Ruthie Tompson was one of the earliest Disney animators, who worked on classic movies including “Snow White and the Seven Dwarfs,” “Pinocchio,” and “Dumbo.”
- Died: October 10, 2021 (Who else died on October 10?)
- Details of death: Died in her sleep at her home at the Motion Picture and Television Fund in Woodland Hills, California at the age of 111.
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Tompson first met Walt Disney and his brother Roy when she was a child who lived near them, then she began working for them as a young woman. She started at the Walt Disney Company as an inker at age 18, working on their groundbreaking 1937 animated film “Snow White and the Seven Dwarfs.” Tompson went on to work in a variety of positions in animation over a 40-year career at Disney, with a hand in films including “Fantasia,” “Sleeping Beauty,” “Mary Poppins,” “Robin Hood,” and “The Rescuers.” She also worked on Disney-produced training films for the U.S. Armed Forces during World War II. Tompson was among the first group of women invited to join the International Photographers Union, Local 659 of the IATSE. She was named a Disney Legend in 2000.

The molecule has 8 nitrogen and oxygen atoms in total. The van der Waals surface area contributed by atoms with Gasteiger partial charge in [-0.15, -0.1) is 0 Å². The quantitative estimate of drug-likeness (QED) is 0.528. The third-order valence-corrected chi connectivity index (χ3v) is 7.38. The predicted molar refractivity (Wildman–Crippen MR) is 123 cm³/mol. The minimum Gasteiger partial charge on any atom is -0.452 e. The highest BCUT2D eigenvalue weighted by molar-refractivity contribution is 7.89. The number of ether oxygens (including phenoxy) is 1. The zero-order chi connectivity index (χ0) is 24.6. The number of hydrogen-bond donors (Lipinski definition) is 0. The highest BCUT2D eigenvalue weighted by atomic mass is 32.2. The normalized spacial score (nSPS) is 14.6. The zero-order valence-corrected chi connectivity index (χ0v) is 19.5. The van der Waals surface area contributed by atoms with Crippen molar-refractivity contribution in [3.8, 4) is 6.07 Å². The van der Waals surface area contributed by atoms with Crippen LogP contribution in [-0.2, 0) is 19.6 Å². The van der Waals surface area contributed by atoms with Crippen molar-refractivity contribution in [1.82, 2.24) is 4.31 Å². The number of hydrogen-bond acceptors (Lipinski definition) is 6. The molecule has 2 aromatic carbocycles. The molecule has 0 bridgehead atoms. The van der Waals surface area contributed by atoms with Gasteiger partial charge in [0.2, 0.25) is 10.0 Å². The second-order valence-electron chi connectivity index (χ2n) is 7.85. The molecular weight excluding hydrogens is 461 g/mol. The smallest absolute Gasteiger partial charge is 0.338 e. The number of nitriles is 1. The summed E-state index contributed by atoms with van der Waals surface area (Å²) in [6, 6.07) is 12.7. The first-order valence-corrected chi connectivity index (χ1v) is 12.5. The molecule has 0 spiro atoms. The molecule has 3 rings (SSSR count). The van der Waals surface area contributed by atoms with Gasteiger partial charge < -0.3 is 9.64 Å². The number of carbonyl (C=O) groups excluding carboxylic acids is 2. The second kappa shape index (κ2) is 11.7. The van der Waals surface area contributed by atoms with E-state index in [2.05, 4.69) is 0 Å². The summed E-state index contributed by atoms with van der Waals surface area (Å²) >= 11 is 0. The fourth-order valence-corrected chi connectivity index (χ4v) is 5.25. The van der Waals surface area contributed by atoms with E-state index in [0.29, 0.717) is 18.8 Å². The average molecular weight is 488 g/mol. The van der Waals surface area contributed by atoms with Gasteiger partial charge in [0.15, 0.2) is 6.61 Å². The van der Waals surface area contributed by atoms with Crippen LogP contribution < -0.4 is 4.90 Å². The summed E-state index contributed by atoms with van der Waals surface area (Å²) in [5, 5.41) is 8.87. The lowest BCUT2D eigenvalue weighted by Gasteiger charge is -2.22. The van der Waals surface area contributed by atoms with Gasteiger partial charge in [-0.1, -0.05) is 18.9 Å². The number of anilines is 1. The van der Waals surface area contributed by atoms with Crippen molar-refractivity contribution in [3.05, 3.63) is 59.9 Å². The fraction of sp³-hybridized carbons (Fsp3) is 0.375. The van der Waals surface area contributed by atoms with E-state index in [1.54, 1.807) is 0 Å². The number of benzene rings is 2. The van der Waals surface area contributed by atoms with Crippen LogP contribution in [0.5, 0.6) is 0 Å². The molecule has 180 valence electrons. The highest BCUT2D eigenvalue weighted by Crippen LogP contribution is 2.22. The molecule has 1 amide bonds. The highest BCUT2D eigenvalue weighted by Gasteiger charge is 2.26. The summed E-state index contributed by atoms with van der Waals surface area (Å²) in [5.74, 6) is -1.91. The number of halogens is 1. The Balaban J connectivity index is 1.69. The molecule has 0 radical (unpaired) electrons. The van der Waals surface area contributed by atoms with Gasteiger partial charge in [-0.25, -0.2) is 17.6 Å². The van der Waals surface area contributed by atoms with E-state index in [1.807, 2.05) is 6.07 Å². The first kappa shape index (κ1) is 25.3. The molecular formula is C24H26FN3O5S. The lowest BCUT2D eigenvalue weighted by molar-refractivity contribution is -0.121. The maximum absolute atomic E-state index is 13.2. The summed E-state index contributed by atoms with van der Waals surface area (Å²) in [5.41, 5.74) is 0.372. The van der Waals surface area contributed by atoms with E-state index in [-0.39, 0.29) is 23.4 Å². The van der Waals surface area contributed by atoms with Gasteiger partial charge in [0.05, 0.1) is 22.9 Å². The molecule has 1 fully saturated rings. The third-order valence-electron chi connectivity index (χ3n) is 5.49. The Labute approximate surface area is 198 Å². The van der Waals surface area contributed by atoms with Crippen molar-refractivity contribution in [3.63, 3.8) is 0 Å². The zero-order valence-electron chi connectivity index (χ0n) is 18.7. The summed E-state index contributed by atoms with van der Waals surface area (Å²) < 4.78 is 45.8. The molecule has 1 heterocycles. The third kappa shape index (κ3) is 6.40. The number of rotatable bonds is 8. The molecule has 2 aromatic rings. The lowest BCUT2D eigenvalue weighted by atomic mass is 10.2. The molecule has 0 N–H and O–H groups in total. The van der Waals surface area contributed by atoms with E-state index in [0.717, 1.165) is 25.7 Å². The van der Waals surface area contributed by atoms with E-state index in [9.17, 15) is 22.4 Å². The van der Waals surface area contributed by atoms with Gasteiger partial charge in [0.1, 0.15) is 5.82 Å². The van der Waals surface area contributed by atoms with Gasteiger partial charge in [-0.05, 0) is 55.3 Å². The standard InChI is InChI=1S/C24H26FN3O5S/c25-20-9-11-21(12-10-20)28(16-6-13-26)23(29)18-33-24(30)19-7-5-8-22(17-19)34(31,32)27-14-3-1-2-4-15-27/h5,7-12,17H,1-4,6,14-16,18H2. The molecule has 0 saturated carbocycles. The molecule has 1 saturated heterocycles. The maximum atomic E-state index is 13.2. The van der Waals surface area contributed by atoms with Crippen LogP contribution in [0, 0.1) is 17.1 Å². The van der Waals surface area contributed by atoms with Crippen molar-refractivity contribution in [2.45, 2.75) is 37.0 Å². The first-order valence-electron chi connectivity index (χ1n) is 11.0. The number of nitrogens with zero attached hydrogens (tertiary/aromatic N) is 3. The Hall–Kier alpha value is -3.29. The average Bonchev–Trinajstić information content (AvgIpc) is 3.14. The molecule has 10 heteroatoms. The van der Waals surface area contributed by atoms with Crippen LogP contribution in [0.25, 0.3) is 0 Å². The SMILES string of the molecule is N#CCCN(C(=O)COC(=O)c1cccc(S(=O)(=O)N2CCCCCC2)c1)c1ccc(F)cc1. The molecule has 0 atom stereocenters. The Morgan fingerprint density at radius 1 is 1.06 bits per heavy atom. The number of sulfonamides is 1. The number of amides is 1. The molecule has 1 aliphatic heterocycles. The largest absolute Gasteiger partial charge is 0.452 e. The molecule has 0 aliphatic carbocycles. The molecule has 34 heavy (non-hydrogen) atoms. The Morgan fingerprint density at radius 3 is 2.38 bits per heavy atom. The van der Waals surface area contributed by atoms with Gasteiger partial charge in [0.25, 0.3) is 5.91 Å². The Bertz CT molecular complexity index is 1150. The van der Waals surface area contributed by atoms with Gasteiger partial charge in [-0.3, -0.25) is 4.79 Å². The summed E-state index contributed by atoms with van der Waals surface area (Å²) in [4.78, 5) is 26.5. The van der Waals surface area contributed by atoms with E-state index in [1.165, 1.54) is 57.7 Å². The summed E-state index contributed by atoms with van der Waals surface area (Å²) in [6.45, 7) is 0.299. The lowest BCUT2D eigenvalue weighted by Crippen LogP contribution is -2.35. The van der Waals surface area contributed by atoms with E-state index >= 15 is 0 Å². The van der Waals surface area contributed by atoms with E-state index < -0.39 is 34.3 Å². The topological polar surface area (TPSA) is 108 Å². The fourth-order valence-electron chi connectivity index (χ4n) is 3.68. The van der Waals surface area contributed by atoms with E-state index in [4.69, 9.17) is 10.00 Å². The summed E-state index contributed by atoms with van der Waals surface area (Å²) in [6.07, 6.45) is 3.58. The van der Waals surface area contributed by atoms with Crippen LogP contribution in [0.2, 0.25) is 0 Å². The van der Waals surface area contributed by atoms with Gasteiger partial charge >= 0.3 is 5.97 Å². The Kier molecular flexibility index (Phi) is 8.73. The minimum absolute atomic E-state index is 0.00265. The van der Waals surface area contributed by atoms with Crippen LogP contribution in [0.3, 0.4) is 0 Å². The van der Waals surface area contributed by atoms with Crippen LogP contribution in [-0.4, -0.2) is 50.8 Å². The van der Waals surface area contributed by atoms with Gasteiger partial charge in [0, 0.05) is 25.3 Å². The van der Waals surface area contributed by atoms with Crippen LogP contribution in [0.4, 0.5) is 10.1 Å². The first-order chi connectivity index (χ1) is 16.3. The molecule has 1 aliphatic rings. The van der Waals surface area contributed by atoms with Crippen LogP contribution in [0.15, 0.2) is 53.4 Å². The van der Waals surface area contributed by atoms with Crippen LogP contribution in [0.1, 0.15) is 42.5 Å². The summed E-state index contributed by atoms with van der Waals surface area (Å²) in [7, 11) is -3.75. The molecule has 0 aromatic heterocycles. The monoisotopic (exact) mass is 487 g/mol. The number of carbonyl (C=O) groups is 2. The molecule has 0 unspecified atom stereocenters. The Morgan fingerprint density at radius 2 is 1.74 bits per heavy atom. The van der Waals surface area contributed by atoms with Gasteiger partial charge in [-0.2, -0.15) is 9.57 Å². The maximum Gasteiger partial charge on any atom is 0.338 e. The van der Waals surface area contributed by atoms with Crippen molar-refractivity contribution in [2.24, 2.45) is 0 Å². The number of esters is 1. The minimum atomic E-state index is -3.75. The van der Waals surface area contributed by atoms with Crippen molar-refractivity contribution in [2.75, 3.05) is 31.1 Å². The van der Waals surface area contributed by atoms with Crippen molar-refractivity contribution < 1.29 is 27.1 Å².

Tompson on growing up around the Disneys
“As a kid, I was fascinated. I’d sit on the bench beside Roy, he had an apple box for me to sit on, and as it got late, he would say ‘I think you’d better go home. Your mother probably wants you to come home for dinner.’ Walt would engage all of the kids in the neighborhood and take pictures of us running and playing and doing things, for animation purposes. He always gave us a quarter or fifty cent piece, and, of course, I went right to the candy store for licorice.” —from a 2010 interview for Disney’s Animation Research Library
Tributes to Ruthie Tompson
Full obituary: USA Today